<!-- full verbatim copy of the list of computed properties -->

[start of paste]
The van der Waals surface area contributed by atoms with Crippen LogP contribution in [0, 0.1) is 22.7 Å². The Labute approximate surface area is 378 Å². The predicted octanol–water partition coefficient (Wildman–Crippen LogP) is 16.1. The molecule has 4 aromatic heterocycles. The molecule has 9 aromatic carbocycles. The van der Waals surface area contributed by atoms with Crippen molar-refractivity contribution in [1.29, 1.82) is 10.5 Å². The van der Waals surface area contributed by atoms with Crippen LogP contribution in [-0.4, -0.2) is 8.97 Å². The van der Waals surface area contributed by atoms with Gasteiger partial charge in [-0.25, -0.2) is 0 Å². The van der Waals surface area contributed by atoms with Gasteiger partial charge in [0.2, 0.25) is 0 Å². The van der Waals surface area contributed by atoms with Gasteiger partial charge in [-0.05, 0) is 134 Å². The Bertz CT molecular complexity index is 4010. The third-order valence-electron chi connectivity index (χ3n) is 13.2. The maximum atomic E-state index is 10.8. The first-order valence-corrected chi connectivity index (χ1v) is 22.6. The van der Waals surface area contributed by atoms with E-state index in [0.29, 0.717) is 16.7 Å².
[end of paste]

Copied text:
The van der Waals surface area contributed by atoms with Crippen LogP contribution in [0, 0.1) is 22.7 Å². The Labute approximate surface area is 378 Å². The predicted octanol–water partition coefficient (Wildman–Crippen LogP) is 16.1. The molecule has 4 aromatic heterocycles. The molecule has 9 aromatic carbocycles. The van der Waals surface area contributed by atoms with Crippen molar-refractivity contribution in [1.29, 1.82) is 10.5 Å². The van der Waals surface area contributed by atoms with Crippen LogP contribution in [-0.4, -0.2) is 8.97 Å². The van der Waals surface area contributed by atoms with Gasteiger partial charge in [-0.25, -0.2) is 0 Å². The van der Waals surface area contributed by atoms with Gasteiger partial charge in [0.2, 0.25) is 0 Å². The van der Waals surface area contributed by atoms with Gasteiger partial charge in [-0.05, 0) is 134 Å². The Bertz CT molecular complexity index is 4010. The third-order valence-electron chi connectivity index (χ3n) is 13.2. The maximum atomic E-state index is 10.8. The first-order valence-corrected chi connectivity index (χ1v) is 22.6. The van der Waals surface area contributed by atoms with E-state index in [0.29, 0.717) is 16.7 Å².